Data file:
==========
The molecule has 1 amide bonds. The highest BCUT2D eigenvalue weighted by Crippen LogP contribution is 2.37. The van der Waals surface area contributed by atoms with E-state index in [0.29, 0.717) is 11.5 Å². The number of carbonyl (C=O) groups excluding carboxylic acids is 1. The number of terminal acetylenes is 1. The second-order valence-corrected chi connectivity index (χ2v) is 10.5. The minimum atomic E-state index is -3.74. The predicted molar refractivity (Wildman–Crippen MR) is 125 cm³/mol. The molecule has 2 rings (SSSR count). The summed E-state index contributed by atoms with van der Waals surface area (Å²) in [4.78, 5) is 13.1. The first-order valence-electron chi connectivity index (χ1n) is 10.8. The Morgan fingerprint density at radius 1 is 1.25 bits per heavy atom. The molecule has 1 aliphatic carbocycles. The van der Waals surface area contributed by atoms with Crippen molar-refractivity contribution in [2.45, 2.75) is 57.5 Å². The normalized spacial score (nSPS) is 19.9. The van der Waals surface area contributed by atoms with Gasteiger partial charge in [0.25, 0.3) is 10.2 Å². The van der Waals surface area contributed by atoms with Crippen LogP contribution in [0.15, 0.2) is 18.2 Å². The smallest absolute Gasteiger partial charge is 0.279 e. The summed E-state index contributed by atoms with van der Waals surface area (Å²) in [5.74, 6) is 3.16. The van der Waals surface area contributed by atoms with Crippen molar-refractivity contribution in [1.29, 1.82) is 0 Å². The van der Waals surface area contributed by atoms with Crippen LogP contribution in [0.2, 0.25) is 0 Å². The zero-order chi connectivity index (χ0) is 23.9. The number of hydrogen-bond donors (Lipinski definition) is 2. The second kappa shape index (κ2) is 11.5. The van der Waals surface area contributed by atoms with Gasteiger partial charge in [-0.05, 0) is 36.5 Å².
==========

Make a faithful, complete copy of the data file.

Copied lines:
The molecule has 1 amide bonds. The highest BCUT2D eigenvalue weighted by Crippen LogP contribution is 2.37. The van der Waals surface area contributed by atoms with E-state index in [0.29, 0.717) is 11.5 Å². The number of carbonyl (C=O) groups excluding carboxylic acids is 1. The number of terminal acetylenes is 1. The second-order valence-corrected chi connectivity index (χ2v) is 10.5. The minimum atomic E-state index is -3.74. The predicted molar refractivity (Wildman–Crippen MR) is 125 cm³/mol. The molecule has 2 rings (SSSR count). The summed E-state index contributed by atoms with van der Waals surface area (Å²) in [4.78, 5) is 13.1. The first-order valence-electron chi connectivity index (χ1n) is 10.8. The Morgan fingerprint density at radius 1 is 1.25 bits per heavy atom. The molecule has 1 aliphatic carbocycles. The van der Waals surface area contributed by atoms with Crippen molar-refractivity contribution in [2.45, 2.75) is 57.5 Å². The normalized spacial score (nSPS) is 19.9. The van der Waals surface area contributed by atoms with Gasteiger partial charge in [0.25, 0.3) is 10.2 Å². The van der Waals surface area contributed by atoms with Crippen LogP contribution in [0.15, 0.2) is 18.2 Å². The smallest absolute Gasteiger partial charge is 0.279 e. The summed E-state index contributed by atoms with van der Waals surface area (Å²) in [5.74, 6) is 3.16. The van der Waals surface area contributed by atoms with Crippen molar-refractivity contribution in [1.29, 1.82) is 0 Å². The van der Waals surface area contributed by atoms with Crippen LogP contribution in [0.2, 0.25) is 0 Å². The zero-order chi connectivity index (χ0) is 23.9. The number of hydrogen-bond donors (Lipinski definition) is 2. The second kappa shape index (κ2) is 11.5. The van der Waals surface area contributed by atoms with Gasteiger partial charge in [-0.05, 0) is 36.5 Å².